Despite substantial evidence that a prior fracture results in an increased risk of subsequent fracture, less than 30 percent of postmenopausal women and less than 10 percent of men with prior fracture are treated to help lower this risk. The relative importance of prior fracture in relation to subsequent fracture risk does not appear to be fully appreciated, particularly in men, according to background information in the article. There are few published long-term studies on absolute risk of refracture in women, and fewer in men.
Jacqueline R. Center, M.B.B.S., Ph.D., of the Garvan Institute of Medical Research, St. Vincent's Hospital, University of New South Wales, Sydney, Australia, and colleagues examined absolute refracture risks for a variety of osteoporotic fracture types in a group of community-dwelling men (n = 1,760) and women (n = 2,245) age 60 years or older in Australia. The participants were followed up for 16 years, from July 1989 through April 2005.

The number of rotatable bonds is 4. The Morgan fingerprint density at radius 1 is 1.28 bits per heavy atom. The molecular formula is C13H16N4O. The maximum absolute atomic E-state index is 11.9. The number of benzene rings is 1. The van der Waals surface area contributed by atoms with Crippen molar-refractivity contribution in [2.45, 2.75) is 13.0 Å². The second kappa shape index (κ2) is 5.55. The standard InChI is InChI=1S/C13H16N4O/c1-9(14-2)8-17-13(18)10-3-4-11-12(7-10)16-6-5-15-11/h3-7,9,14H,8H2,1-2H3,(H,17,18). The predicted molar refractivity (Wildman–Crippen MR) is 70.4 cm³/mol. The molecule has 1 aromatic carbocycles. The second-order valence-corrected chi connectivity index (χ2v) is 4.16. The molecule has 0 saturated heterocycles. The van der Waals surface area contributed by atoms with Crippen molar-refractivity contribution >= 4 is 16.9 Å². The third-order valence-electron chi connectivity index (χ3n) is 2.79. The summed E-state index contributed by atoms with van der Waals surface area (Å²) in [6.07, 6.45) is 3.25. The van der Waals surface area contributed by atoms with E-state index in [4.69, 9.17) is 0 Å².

There were 905 women and 337 men with an initial fracture, of whom 253 women and 71 men experienced a subsequent fracture. Women had nearly twice the risk of refracture, while men had 3.5 times the risk of refracture. The absolute risk of subsequent fracture was similar in women and men. The increase in absolute fracture risk remained for up to 10 years, by which time 40 percent to 60 percent of surviving women and men experienced a subsequent fracture.
"The critical clinical relevance of these findings is that any incident low-trauma fracture is a signal for increased risk of all types of subsequent osteoporotic fracture, particularly in the next 5 to 10 years. Thus, virtually all low-trauma fractures indicate the clinical need for fracture preventive therapy, and given the early peak of refracture, such preventive treatment should not be delayed", the researchers conclude.
MEDICA.de; Source: JAMA and Archives Journals